Tuesday, May 29

Here I go again on my own...


Let me first start by saying that I am horrible with these things. Seriously. I think I might have started this blog every summer for the last three summers. Every time I get a few posts in and then I just stop. I promise this time things will be different. I promise that this time I will be consistent. That’s because my very academic future depends on it! Let me explain…

I am unorganized. This may come as a shock to some whom for some reason think that I am on top of all my ish. I am desperately unable to remember things from one minute ago and if I don’t write it down, forgettaboutit. Even with this handicap I am required to do my thesis, and that is going to require some amount of discipline. I am hoping that this blog can be a place where I can contain and workout my thoughts and research and perhaps shed a little light on an area that concerns me greatly. Political activism.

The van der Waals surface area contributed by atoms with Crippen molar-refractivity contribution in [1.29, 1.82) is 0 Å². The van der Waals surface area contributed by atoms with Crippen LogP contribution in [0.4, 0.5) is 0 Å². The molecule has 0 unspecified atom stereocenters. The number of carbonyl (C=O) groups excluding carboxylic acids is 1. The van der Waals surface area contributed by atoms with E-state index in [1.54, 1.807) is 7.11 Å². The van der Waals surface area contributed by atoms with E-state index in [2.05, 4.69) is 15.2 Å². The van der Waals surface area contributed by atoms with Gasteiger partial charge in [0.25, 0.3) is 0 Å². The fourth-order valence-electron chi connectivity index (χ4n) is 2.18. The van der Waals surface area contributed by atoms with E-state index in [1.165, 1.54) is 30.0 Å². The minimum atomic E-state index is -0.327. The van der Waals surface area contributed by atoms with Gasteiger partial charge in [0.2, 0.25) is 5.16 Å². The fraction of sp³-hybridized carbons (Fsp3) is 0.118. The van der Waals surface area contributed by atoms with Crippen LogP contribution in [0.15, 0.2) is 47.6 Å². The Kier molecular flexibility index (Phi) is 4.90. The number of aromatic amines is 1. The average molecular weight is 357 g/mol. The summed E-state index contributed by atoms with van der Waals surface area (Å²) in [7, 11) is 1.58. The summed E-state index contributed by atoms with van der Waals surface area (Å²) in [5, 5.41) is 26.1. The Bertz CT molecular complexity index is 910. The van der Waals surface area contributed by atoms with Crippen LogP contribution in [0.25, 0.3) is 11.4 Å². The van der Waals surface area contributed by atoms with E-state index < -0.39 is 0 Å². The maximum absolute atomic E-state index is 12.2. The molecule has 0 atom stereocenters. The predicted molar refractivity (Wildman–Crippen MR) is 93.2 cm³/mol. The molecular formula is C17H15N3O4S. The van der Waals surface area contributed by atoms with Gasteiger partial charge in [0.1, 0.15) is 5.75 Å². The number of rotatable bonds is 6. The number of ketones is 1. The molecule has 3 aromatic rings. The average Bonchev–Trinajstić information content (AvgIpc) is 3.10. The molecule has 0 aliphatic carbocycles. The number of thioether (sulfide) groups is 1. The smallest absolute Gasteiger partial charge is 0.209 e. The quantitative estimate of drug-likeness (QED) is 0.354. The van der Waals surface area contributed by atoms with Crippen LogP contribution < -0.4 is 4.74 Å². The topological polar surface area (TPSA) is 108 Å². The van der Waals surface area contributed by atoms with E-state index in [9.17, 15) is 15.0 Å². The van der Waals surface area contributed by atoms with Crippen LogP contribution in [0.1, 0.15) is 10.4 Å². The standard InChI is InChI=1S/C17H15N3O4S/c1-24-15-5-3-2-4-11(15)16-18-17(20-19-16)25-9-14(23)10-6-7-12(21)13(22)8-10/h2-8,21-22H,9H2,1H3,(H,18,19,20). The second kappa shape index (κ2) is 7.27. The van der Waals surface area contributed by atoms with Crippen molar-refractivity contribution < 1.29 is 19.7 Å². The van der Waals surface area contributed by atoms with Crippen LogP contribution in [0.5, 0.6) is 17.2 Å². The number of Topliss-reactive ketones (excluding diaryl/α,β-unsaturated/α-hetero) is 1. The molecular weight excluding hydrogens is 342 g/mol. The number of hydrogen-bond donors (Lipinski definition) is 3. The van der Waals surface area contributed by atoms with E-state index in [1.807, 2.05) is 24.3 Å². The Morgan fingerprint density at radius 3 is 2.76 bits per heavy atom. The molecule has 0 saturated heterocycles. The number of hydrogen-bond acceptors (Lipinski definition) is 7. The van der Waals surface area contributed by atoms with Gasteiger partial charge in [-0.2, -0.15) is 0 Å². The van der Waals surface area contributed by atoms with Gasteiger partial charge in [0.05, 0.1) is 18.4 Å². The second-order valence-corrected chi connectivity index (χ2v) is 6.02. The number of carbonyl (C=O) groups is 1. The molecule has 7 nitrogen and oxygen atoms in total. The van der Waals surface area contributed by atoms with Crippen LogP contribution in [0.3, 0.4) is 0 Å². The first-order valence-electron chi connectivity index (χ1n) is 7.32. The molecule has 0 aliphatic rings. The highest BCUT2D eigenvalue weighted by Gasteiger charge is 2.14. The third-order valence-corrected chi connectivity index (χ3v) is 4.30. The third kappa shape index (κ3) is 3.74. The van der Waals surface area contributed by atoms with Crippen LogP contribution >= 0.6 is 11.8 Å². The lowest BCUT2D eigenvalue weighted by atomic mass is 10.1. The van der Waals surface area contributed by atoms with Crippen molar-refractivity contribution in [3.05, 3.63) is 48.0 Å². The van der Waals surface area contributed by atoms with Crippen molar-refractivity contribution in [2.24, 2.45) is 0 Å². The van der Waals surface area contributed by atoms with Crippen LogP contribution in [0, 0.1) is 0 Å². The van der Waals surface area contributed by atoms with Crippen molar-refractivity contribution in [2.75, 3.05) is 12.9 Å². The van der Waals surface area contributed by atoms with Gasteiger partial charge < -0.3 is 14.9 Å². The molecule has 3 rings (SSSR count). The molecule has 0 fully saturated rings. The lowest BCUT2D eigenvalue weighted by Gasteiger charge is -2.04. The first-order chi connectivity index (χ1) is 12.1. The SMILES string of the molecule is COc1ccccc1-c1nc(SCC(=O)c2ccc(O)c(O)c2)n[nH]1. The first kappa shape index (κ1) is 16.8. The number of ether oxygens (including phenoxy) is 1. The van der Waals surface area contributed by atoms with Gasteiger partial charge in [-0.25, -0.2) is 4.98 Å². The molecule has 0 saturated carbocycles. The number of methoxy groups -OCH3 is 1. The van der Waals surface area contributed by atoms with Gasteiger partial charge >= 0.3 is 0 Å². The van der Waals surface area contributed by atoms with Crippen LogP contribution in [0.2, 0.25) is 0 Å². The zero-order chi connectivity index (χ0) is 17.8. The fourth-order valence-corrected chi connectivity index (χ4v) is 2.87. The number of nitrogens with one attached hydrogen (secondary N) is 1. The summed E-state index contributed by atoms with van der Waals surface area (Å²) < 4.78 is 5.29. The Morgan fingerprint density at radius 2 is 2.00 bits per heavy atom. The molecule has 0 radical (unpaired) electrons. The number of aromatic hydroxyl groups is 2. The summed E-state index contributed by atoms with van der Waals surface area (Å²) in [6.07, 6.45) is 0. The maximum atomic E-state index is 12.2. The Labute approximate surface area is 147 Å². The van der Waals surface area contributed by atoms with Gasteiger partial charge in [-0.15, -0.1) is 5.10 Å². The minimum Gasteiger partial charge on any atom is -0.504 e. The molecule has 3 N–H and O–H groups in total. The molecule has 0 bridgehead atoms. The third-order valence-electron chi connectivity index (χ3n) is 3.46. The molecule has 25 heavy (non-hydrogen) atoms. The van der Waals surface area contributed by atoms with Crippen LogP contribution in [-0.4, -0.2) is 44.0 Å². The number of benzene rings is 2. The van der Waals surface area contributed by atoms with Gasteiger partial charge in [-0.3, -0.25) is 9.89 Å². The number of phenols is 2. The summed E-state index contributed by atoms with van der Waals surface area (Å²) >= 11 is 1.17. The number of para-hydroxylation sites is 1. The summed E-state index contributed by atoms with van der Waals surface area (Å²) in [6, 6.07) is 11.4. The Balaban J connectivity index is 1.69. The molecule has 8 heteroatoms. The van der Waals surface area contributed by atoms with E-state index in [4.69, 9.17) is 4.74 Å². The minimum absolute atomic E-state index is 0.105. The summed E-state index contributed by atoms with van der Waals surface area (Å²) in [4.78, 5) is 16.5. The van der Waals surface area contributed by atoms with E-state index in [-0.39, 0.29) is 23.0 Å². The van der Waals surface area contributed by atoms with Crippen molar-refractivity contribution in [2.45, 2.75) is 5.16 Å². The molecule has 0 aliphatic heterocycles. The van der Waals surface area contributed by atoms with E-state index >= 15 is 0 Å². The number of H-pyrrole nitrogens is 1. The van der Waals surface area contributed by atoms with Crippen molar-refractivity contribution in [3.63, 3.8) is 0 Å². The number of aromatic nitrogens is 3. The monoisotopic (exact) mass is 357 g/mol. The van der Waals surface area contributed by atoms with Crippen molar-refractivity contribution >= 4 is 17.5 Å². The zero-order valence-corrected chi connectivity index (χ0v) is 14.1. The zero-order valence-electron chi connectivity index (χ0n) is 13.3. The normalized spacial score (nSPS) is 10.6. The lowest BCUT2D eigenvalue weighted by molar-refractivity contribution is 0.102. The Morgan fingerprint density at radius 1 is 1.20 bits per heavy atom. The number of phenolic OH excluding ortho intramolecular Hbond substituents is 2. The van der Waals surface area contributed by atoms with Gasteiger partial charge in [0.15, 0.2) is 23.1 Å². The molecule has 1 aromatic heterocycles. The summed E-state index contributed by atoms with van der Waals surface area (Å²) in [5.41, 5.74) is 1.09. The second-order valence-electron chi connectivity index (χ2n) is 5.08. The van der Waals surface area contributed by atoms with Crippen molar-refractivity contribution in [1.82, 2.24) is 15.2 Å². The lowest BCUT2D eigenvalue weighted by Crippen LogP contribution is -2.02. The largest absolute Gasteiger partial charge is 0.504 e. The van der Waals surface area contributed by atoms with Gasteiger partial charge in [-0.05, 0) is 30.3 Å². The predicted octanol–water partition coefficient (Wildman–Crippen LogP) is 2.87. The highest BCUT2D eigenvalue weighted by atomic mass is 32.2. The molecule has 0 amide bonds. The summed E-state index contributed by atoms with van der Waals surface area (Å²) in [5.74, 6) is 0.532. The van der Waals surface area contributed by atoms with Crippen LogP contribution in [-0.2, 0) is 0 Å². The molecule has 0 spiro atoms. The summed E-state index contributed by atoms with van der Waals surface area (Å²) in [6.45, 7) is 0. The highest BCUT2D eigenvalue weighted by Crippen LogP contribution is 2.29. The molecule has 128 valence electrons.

I have met with a few professors over the last few weeks of the semester trying to gather some ideas and thoughts about my thesis. Ever since the fall I have really been interested in the political dimension of media. From blogs, to memes to viral videos it seems that the Internet is a verifiable playground of political freedom. But all these platforms are not guaranteed. Ultimately somewhere along the line you are bound by some terms of service. This is precisely what happened to Wikilinks. Their online political activism/advocacy was squeezed out not through a crushing governmental sanction, though we have seen that happen elsewhere across the globe, but rather through financial institutions like Visa and Amazon. Violate the terms of service and be expelled from the Internet,” they say, but we don’t get a say in those rules. Though the space for utopian expression may exist on technology that can connect us with viewpoints and philosophies from across the globe and through the ages, we don’t have a say in the rules that govern that space.